Why the Premier League's TV rights deal reduces the risk of disruption to the existing rights model
In this series of feature blogs, the Sports Business Group at Deloitte offers financial commentary on key activities in the global football industry. The sixth blog looks at the Premier League's TV rights deal, and why it reduces the risk of disruption to the existing rights model.
The sheer size of the Premier League’s new three-year £5.136 billion domestic live rights deals1 surprised many, focussing attention on the League’s remarkable growth story. In 2016/17, the first year of the new deals, Sky and BT will pay a combined £1.7 billion a season, an increase of over £1.1 billion compared to just four years previously.
The Premier League is not the only sports competition to secure substantial rights fee uplifts. Rival ‘big five’ European leagues, the UEFA Champions League, and major US sports leagues, have all recently secured substantial double-digit percentage increases. In an increasingly fragmented media landscape, broadcasters recognise that premium sports content is unique in drawing live, loyal, social audiences.
Rights fee uplifts (%):
The Premier League has now exceeded £10m per game in domestic live rights fees, well above that of rival European leagues, which make all games available for live broadcast. Yet even this is dwarfed by the £18m per game generated by the NFL. The popularity of NFL in the US, the scale of the domestic market, and the limited number of matches (267), drives such a premium fee.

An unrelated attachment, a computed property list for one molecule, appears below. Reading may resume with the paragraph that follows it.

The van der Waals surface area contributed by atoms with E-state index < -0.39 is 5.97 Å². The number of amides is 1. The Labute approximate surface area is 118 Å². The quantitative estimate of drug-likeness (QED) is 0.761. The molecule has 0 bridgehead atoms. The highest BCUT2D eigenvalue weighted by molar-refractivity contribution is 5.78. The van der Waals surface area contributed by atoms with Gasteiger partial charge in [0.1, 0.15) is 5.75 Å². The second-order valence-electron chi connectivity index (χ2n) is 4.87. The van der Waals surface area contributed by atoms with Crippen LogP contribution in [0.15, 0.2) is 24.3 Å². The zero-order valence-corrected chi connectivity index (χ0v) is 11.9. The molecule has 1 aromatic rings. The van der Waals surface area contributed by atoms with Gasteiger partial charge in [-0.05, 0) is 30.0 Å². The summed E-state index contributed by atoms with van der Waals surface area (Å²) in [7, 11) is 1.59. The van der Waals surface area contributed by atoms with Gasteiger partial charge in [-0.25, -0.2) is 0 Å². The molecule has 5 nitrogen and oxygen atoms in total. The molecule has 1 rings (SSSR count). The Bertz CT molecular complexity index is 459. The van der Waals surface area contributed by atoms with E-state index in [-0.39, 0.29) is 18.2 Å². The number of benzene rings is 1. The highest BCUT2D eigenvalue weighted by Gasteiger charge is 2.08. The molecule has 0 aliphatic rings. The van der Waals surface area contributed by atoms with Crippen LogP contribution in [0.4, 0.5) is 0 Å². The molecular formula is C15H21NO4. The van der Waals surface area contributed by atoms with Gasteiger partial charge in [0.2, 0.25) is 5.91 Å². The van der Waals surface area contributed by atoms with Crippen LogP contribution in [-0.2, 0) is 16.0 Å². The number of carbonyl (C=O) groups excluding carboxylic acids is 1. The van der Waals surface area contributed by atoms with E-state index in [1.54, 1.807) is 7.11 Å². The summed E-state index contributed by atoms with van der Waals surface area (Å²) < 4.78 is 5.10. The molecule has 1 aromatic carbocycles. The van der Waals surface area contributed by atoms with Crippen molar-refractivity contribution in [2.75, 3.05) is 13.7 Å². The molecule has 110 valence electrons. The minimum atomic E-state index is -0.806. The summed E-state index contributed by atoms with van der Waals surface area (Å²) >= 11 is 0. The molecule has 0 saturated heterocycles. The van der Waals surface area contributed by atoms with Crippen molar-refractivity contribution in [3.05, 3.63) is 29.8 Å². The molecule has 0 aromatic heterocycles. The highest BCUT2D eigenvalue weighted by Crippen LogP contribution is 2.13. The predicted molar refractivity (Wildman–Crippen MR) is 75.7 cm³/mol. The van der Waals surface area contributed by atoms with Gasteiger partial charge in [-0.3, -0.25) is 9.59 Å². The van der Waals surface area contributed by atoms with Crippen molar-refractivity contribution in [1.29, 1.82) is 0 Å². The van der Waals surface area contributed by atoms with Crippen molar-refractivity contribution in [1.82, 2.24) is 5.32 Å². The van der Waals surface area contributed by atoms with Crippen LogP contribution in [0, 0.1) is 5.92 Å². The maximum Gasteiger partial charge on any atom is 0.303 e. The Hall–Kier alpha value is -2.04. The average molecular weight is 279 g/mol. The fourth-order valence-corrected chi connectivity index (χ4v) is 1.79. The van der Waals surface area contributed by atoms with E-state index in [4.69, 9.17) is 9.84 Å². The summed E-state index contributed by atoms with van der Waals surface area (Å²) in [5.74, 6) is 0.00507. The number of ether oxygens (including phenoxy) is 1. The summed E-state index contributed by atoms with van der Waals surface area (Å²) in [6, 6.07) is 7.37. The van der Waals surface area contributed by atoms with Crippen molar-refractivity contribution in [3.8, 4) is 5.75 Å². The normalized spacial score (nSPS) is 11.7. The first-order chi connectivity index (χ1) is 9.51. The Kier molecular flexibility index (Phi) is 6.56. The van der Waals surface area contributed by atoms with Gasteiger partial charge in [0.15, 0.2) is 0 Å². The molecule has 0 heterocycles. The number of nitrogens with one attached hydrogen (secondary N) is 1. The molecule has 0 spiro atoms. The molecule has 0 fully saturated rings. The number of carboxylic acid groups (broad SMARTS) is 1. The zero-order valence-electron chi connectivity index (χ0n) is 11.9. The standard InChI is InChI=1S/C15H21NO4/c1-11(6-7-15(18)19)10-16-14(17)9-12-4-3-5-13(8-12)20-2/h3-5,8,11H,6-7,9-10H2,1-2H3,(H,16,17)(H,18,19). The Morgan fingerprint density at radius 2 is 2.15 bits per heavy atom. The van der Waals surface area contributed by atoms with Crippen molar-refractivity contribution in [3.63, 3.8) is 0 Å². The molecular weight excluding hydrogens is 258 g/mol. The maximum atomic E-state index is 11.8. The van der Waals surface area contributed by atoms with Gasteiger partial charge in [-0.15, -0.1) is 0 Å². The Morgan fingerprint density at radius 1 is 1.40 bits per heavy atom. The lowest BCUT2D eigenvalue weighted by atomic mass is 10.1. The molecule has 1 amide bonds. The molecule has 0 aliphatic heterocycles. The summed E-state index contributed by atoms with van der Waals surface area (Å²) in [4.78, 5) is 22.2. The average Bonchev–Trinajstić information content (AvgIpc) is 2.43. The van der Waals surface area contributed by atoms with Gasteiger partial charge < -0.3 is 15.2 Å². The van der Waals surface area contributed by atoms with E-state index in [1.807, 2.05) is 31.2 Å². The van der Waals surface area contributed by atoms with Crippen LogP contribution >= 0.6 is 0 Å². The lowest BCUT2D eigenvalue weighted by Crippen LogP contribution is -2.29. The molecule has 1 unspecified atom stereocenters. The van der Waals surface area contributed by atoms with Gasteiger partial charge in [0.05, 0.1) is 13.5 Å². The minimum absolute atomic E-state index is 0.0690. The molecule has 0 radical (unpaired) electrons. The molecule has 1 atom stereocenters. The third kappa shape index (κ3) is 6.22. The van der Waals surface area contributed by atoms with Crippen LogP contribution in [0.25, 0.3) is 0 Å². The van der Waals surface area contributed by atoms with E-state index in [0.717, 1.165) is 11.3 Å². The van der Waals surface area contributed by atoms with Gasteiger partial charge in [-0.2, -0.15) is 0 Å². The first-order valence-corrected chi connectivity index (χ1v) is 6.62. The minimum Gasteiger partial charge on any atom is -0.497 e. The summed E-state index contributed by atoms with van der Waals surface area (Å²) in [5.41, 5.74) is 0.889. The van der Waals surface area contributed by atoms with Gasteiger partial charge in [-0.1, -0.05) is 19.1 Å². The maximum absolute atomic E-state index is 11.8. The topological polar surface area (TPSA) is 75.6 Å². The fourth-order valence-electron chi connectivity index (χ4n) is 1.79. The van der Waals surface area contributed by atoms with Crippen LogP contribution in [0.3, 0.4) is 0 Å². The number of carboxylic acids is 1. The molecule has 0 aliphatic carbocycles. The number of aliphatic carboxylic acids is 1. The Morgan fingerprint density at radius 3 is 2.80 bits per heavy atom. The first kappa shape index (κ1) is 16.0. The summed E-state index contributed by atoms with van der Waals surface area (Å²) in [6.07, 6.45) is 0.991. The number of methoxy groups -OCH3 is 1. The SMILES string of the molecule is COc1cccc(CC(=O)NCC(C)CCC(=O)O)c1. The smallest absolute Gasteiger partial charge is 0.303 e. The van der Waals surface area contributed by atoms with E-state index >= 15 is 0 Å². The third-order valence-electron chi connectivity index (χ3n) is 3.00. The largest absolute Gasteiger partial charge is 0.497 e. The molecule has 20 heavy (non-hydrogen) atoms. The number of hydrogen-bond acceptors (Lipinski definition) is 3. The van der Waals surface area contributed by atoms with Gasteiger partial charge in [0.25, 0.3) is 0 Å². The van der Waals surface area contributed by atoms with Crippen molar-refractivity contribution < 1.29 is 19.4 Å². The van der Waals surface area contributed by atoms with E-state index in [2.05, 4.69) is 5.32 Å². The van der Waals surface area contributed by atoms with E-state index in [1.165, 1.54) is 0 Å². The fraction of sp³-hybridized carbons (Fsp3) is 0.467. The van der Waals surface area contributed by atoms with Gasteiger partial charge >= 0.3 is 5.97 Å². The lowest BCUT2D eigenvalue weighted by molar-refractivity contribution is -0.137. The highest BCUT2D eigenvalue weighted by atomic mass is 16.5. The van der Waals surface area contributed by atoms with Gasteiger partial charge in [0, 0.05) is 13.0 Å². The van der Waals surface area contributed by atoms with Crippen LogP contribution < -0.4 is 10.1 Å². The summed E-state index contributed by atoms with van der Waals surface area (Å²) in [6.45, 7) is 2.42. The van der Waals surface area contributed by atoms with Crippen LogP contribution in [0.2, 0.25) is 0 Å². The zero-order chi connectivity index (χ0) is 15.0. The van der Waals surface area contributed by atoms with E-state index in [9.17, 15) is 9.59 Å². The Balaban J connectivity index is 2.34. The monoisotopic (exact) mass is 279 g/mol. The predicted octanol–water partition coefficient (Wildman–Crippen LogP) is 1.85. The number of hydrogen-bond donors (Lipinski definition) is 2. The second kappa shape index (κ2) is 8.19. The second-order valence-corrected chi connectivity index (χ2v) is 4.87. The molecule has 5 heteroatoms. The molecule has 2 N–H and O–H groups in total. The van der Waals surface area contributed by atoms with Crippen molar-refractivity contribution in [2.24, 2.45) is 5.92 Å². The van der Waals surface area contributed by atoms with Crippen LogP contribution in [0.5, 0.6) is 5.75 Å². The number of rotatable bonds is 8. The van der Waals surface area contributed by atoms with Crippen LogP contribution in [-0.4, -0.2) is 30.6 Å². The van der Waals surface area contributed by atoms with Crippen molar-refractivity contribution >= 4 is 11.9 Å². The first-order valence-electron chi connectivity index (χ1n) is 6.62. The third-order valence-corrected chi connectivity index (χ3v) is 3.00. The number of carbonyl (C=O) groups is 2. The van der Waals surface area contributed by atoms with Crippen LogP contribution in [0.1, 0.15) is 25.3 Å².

To continue reading or watching login or register here
Already a member? Sign in
Get access to all of the expert analysis and commentary at LawInSport including articles, webinars, conference videos and podcast transcripts. Find out more here.
- Tags: Champions League | England | Europa League | Europe | Football | La Liga | Premier League | UEFA | United Kingdom (UK) | Wales
- BT go sky high
- The benefit of Champions League football & the Premier League broadcasting deal to Liverpool FC
- What does Ofcom’s investigation into Premier League broadcasting rights mean for stakeholders?
- A guide to the Sky v BT Sport Ofcom investigation and Competition Appeal Tribunal decision
Austin Houlihan is a Director in the Sports Business Group with over ten years of experience working in the sports business sector. He has considerable experience working on strategic, media and commercial development assignments with governing bodies, clubs, and other organisations in the UK and internationally across a number of sports. Austin is currently the Programme Director for the IRFU’s bid to host the 2023 Rugby World Cup.